New Haven, Connecticut, USA
"Even if you're the whitest writer on the earth, you are writing about race, you just don't know it,"
- Junot Diaz
New students on campus bring new biographical data. This month I’m wading through piles of student data and new standards on reporting race and ethnicity. Race is not an easy subject on most college campuses, or in most places in the U.S. New classics like Beverly Tatum’s Why Are All The Black Kids Sitting Together in the Cafeteriaand numerous news articles on minority retention and graduation rates describe a complex environment in American education where many students are discovering their racial identities and confronting difference, often for the first time in their lives.
As an undergraduate and in my graduate work, I learned to think critically about issues of race and privilege, and have become increasingly sensitive to the nuances of multiple forms of difference. I’m aware that the color of my skin brings me privilege, and conversations about racism have brought my sister, who is adopted from India, and I closer. I like having friends and colleagues who are passionate about diversity and are not afraid to discuss it.
While my academic and personal background is firmly rooted in a multi-faceted and socially constructed view of “otherness” in all its forms, when I turn to my professional life, I’m faced with a much less nuanced reality.
Are You Hispanic? Yes/No
Check one or more:
- Native American/Alaskan Native
- Native Hawaiian/Other Pacific Islander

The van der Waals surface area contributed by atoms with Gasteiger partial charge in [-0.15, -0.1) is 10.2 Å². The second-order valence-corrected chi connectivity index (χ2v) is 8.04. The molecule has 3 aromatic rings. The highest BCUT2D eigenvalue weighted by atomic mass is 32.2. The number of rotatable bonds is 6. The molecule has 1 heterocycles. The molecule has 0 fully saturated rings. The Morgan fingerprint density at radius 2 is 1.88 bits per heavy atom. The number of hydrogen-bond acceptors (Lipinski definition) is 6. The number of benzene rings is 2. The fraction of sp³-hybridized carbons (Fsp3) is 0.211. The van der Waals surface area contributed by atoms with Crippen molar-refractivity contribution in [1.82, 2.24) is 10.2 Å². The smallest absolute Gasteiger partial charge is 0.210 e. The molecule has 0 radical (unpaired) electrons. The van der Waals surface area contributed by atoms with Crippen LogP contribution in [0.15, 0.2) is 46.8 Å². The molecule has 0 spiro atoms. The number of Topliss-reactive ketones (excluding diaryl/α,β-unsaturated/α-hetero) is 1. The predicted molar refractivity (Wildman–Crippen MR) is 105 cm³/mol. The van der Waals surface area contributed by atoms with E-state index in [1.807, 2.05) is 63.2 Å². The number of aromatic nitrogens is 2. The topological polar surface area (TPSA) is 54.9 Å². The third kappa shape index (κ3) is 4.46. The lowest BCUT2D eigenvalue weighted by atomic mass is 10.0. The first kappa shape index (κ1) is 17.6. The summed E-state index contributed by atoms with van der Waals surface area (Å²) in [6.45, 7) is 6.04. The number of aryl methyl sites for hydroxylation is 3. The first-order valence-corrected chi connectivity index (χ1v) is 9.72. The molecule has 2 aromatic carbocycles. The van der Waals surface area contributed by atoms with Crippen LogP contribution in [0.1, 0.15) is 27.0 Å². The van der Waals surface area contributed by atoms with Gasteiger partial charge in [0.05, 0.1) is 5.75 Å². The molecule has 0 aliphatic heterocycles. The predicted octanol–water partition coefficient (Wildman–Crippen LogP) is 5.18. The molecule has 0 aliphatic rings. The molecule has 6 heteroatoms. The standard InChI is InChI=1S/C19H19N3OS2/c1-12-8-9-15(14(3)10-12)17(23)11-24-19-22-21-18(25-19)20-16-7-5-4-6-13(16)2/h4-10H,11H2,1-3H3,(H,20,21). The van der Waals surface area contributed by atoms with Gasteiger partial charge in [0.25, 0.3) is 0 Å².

These are the new race and ethnicity categories for reporting to the federal government, which schools are required to report on for the first-time this fall. Many schools have been re-surveying their students, asking students through their online portals or student information systems to confirm and/or update their racial categories. As with all communication from the administration, I’m sure there is a percentage of students who just ignore what seems a minor request.
So when the administrators (like me) turn to reporting at this time of year, we’re faced with apples and oranges, and some empty check boxes. If a student responded last year that they were Latino, does that mean they are “Hispanic” this year? It’s not that I disagree with the particular labels; rather, the new ones do not translate to the data already collected. International students are often relegated to a “foreign national” category, or worse, “nonresident alien”. Given the opportunity, will students describe themselves as more than just one race? Will this cause the number of minority students to go up or down?
I dislike the feeling that I’m putting students into boxes. I know they are so much more than a category (or more than one category), that they are the collection of experiences and challenges and triumphs that brought them to college. Being able to check more than one box shows a certain level of acceptance of the concept “multi-racial”. While this is progress, it is still a reflection of where we are today. And there is so far to go.
Heather Alderfer is a founding member of the editorial collective at University of Venus
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